Satisfiability Modulo Theories (SMT) solvers are used in many modern program verification, analysis and testing tools. They owe their scale and efficiency thanks to advances in search algorithms underlying modern SAT solvers and first-order theorem provers. They owe their versatility in software development applications thanks to specialized algorithms supporting theories, such as numbers and algebraic data-types, of relevance for software engineering. This lecture introduces algorithmic principles of SMT solving, taking as basis modern SAT solvers and integration with specialized theory solvers and quantifier reasoning. We detail some of the algorithms used for main theories used in current SMT solvers and survey newer theories and approaches to integrating solvers. The lectures also outline some application scenarios where SMT solvers have found use, including program verification, network analysis, symbolic model checking, test-case generation, and white-box fuzzing.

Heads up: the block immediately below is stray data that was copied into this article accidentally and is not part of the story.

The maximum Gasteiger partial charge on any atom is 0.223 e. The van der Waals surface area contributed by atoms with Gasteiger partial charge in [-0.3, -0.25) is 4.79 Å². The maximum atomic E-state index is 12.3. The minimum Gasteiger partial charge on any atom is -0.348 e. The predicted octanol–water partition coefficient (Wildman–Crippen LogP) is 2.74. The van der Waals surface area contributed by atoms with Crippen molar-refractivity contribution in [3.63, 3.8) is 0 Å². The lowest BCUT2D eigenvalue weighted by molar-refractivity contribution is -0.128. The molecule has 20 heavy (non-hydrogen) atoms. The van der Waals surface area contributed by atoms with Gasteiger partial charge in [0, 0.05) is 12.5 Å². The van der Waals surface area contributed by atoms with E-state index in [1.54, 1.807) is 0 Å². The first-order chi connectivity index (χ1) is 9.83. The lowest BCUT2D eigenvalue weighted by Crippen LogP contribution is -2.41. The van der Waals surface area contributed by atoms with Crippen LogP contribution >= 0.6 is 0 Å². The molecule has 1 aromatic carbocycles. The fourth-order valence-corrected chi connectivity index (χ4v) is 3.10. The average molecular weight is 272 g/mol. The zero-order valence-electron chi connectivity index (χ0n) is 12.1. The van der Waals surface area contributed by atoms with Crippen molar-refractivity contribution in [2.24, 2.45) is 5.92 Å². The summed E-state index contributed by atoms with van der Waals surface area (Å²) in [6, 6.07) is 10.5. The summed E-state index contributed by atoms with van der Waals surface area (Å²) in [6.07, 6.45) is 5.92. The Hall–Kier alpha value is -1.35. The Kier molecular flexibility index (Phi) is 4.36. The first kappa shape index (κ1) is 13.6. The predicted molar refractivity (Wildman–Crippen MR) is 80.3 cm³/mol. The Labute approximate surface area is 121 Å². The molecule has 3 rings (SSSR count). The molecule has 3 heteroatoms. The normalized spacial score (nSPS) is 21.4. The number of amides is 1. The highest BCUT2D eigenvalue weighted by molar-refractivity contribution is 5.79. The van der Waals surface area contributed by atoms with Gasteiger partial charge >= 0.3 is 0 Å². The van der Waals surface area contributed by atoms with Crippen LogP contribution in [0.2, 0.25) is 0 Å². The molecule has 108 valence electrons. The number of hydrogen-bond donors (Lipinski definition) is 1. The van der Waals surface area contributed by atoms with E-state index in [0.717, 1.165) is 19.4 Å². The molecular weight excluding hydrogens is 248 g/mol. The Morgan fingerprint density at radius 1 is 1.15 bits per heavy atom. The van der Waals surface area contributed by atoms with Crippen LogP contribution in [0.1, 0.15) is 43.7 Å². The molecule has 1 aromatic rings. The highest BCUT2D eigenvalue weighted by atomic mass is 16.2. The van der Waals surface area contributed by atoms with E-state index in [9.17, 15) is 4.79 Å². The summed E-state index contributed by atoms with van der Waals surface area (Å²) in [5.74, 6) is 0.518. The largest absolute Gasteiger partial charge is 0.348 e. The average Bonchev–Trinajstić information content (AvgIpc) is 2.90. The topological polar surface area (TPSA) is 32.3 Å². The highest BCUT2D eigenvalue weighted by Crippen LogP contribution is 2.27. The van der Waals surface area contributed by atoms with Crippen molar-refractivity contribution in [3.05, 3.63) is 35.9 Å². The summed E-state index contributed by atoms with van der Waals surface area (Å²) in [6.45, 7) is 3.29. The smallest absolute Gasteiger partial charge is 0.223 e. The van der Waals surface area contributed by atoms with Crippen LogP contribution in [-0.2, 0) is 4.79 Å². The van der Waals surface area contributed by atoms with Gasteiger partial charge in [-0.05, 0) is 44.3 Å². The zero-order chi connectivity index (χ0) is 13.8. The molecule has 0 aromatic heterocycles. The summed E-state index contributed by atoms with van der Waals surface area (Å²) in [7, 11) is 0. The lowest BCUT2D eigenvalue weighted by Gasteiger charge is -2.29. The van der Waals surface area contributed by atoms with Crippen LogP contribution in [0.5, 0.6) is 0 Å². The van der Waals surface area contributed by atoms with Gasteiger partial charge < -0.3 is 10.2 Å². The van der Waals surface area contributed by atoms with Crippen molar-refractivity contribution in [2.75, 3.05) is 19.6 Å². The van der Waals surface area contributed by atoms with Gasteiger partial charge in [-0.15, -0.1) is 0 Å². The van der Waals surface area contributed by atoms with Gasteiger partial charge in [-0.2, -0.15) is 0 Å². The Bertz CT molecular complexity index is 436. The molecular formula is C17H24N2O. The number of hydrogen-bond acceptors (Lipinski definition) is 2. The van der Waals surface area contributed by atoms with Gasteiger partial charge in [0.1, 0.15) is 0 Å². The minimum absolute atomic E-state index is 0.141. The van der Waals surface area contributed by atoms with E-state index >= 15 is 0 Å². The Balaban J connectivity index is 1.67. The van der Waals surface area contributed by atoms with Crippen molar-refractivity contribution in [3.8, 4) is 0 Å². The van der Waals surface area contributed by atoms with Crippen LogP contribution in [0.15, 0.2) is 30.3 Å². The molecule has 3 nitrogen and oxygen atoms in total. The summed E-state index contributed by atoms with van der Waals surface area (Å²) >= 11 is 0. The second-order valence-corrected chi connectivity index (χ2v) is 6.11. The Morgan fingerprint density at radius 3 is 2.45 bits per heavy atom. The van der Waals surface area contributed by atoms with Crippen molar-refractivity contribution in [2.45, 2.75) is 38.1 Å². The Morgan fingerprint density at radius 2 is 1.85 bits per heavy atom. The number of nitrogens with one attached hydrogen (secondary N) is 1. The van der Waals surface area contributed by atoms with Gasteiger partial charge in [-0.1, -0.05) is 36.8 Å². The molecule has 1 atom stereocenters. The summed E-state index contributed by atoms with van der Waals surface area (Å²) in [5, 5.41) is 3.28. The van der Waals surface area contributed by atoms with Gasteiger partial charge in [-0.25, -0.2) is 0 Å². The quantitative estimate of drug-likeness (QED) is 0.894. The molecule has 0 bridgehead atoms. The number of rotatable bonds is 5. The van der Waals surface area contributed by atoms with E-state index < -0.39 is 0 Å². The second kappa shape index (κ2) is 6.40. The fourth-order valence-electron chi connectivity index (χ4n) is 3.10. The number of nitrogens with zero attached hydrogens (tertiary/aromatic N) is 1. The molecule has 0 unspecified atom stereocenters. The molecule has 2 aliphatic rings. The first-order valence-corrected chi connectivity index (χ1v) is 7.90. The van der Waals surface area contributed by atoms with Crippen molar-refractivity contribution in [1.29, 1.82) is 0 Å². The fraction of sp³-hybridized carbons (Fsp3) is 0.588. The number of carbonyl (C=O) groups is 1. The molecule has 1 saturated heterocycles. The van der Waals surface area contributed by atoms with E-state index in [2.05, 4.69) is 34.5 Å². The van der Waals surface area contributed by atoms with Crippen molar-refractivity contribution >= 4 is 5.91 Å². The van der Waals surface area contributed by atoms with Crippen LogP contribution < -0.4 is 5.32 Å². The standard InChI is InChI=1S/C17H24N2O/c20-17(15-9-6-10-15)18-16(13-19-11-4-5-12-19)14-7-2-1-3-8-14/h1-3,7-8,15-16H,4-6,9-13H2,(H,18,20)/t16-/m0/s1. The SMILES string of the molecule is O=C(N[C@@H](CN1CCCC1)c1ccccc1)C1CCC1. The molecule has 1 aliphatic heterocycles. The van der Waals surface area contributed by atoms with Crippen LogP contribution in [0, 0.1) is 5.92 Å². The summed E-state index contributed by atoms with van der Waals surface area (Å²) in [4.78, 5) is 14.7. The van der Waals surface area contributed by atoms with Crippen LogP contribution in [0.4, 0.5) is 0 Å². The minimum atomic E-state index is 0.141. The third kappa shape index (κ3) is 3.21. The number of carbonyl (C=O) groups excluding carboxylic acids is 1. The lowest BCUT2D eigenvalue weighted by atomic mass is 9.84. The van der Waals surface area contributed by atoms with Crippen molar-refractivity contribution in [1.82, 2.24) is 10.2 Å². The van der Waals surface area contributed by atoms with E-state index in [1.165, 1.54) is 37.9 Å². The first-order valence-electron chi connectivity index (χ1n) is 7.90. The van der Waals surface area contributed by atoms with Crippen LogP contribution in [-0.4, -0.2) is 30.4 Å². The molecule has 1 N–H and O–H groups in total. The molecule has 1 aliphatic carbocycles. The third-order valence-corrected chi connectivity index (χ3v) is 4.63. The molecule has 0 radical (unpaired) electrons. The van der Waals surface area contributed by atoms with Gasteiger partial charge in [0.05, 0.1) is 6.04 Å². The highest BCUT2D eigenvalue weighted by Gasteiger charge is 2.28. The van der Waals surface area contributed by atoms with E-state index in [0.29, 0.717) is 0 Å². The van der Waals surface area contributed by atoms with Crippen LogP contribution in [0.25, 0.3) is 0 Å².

These lecture notes highlight the main algorithm used in modern SAT and SMT solvers, the SAT Conflict Directed Clause Learning algorithm, and casts it as process of searching for a model and building a refutation partial proof in tandem. This theme is common to many of the algorithms used in theory solvers.
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